iPhone and the Enterprise: the Debate Continues
The presence of Apple iPhones in the enterprise has increased, but
the debate about whether the iPhone provides sufficient
enterprise-level security continues. While some say it's possible to manage iPhones within an enterprise, others believe it's wiser to refrain.
Odyssey Software is in the latter camp.
Odyssey's primary offering is a mobile device management solution, for the Microsoft Windows Mobile platform, called Athena.
(A literature refresher: In the epic Greek poem "The Odyssey," the goddess Athena is the protector of the hero Odysseus - or Ulysses, as he's known in Roman mythology.)
Mark Gentile, CEO of Odyssey, is keen to point out the challenges IT faces in managing mobile devices: employees connecting to public networks, the growing variety of devices in the workplace, devices lost in airports and taxis. Even when IT standardizes on a platform and configures each device, said Gentile, "You still hear things like, 'Oh, my son was using it to play this built-in game...and the e-mail settings on the device somehow got modified.'"
The drift away from approved settings is natural, Gentile told eWEEK, but knowing exactly what assets you have out there, and "having the facilities to maintain the desired configurations, is very important."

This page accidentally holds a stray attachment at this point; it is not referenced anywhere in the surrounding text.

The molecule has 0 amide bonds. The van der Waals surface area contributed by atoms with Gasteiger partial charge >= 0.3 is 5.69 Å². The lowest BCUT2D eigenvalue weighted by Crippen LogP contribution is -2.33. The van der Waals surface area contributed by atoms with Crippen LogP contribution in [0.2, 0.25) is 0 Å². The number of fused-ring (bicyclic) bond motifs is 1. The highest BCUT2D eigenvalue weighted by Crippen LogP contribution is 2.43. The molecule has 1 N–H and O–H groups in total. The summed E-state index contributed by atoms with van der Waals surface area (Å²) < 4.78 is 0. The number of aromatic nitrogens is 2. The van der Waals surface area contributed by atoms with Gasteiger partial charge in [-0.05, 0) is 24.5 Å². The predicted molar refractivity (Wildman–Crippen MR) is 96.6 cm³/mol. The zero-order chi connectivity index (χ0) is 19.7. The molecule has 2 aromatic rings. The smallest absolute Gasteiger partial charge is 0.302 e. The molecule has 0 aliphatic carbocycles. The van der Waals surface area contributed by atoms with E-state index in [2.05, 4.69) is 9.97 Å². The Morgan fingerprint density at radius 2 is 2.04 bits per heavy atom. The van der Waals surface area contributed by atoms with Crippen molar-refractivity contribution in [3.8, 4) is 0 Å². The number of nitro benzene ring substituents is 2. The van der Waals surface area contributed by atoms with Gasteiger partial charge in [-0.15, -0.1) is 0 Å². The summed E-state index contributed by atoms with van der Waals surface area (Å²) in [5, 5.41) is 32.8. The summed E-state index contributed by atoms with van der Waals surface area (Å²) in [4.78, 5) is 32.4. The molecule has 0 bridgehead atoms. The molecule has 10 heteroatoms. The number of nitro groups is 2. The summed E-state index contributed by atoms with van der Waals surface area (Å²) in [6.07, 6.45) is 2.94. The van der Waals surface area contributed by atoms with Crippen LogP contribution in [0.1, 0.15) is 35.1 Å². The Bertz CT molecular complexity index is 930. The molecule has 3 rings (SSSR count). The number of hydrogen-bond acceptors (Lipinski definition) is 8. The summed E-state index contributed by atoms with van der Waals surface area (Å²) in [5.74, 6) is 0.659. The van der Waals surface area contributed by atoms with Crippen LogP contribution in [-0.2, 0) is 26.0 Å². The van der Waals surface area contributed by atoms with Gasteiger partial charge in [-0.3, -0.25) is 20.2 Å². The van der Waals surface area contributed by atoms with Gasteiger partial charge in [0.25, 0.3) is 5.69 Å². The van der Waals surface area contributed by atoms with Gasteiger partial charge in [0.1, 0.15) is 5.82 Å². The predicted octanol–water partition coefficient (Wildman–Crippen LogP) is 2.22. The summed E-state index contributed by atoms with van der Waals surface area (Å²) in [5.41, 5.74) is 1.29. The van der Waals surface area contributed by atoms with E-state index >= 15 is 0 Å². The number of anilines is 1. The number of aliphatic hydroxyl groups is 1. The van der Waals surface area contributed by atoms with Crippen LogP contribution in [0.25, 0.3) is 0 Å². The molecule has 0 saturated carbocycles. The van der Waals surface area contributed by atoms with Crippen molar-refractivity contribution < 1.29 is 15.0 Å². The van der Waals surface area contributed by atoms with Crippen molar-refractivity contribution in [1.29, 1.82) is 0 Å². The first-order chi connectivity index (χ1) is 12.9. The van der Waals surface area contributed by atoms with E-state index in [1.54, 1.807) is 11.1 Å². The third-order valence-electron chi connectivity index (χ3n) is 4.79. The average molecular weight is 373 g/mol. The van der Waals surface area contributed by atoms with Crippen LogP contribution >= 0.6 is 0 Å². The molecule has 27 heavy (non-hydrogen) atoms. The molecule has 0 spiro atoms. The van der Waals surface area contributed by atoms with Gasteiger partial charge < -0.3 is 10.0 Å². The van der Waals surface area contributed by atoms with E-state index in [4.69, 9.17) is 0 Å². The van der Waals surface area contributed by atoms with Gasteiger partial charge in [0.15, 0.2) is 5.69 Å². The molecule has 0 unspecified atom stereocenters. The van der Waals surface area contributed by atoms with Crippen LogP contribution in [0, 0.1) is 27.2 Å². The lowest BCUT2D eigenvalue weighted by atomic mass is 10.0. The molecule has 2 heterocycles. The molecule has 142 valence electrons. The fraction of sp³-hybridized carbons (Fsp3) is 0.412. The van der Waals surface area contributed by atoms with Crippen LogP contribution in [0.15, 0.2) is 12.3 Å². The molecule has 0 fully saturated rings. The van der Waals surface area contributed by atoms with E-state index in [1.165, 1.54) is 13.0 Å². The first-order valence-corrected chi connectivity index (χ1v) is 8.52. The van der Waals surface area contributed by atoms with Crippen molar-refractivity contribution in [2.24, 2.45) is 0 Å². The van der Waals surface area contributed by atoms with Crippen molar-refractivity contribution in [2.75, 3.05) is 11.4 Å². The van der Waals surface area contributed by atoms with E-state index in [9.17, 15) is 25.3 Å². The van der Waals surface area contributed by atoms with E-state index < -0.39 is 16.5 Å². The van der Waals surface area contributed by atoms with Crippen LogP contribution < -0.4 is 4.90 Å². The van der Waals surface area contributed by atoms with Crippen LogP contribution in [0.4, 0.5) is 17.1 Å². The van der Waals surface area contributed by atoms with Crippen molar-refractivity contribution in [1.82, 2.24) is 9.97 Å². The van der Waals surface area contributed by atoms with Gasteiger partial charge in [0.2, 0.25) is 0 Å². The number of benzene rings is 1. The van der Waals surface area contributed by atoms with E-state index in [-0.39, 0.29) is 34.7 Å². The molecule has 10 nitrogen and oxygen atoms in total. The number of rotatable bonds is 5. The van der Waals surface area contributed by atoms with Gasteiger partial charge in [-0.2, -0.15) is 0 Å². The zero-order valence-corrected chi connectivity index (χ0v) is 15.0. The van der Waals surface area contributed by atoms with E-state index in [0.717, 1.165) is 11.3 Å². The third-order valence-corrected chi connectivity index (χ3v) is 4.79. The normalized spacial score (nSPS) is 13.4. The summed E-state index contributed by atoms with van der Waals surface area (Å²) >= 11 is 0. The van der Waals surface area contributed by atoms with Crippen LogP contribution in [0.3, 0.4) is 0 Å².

Which is the part where Gentile becomes critical of the iPhone.
"Apple locked out the ability to make [the iPhone] truly enterprise manageable," said Gentile. "[As far as] configuration drift, and understanding what's on the device - guess what? An ISV can't do that."
Apple has a complete list of all the software on an iPhone, but organizations can't access this, Gentile explained.
"At this point in time, it's impossible for us to write software to go through the list of applications that are installed on the iPhone because they exist in a type of sandbox - a little protected area - and the information can't get out to interrogate the device and tell it what's there," said Gentile.
Gentile insisted there are security reasons for this - that Apple doesn't do it merely to be difficult - and also that the new SDK (software development kit) offers a small improvement, enabling a few background tasks to run. Although these, he said, are user-selectable, meaning that users, despite IT's wishes, can opt out.
"If Apple wants to make this a first-class enterprise citizen, they have to yield a little, or have a certification process, or a mobile operator certification class," said Gentile.
For e-mail through Microsoft Exchange, calendaring and tasks, Gentile believes the iPhone is fine for enterprise use. "But would I want an iPhone connecting to my secure corporate network? Probably not."
Android, too, "is sandboxed," said Gentile, but he pointed to Windows, Symbian and Research In Motion as examples of platforms that enable IT to enforce appropriate levels of policy for the enterprise. Still, he said he's hopeful about Apple, and mentioned Odyssey has a project in the works that he couldn't yet discuss.
"I think Apple's going to come around," said Gentile. "I think maybe with a little more nudging, they're going to improve [the SDK] even more."
With a new Apple iPhone and the Pre from Palm both anticipated for June, Gentile agrees that it's going to be a tough summer for IT.